Ivo: (Regarding Nate, who's caged by an orc bounty hunter) I want that human, and I will have him before sundown!
    Nate: Oooh, elfy!
  • Intrepid Merchant: Jorge.
  • Mini-Game: Sometimes the normal gameplay is interrupted by cooking exercises or rain dancing.
  • Munchkin: Shieldhand the town guard. In order to progress the plot, Wilbur has to beat him in a trading card game... and because he's completely new to it, he has to use cards borrowed from Shieldhand. Naturally, he gives Wilbur the worst cards, requiring him to get his hands on a "supercard" in order to beat him.
  • Offscreen Afterlife: Wilbur even mentions a lengthy, exciting, awesome quest fulfilled in the afterlife. We don't get to see anything of it.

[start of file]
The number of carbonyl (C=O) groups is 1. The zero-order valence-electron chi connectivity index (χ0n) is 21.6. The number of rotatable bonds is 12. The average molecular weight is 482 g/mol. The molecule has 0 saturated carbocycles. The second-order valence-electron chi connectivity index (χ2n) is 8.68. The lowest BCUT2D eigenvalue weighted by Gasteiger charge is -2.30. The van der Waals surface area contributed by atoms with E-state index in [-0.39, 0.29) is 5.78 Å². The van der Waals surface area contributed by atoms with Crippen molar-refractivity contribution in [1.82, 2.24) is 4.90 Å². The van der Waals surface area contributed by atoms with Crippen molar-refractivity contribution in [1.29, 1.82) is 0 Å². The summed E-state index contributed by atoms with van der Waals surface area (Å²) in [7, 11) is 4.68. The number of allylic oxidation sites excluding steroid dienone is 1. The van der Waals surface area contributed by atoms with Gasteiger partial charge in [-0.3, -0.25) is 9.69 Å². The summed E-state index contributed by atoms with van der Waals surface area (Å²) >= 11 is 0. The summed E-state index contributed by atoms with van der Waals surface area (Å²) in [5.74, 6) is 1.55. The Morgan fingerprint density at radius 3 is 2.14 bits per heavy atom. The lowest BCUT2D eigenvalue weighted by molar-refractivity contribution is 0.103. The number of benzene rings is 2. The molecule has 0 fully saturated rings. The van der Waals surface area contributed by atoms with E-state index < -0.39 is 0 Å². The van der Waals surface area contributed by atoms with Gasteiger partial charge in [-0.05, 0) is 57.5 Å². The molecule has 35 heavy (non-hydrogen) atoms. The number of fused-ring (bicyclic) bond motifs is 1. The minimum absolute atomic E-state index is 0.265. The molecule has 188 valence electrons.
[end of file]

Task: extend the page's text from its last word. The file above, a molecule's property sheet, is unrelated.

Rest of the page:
• Offscreen Moment of Awesome: The rain dancing is hilarious, but you're too busy watching the DDR style arrows scroll to actually see what your character is doing.
  • Our Elves Are Different: Well, kind of. Ivo talks to a bird and is pretty athletic.
  • Our Gnomes Are Weirder: Wilbur is a probably the most normal one in his family, actually.
  • Our Orcs Are Different: Well... they are kind of civilized.
  • Our Trolls Are Different: The big, dumb, slow kind of different in this case.
  • Pixel Hunt: There's a highlighting option though, but it's not very intuitive and not mentioned in-game at all: you have to press space bar to use it.
  • Samus Is a Girl: the bounty hunter who partnered up with Nate to steal the lamp from the Red Pirate and later turns up in the Dark Wood is a lady gnome called Lizzy Pebblebrook, a.k.a Tin Lizzy.
  • Schizo Tech: Well... in a way (again). It gives new meanings to "crashed and bugged servers".
  • Second-Hand Storytelling: In offscreen puzzles and adventures.
  • Shout-Out:
    • Discworld: Wilbur wonders why Death does not speak in all caps.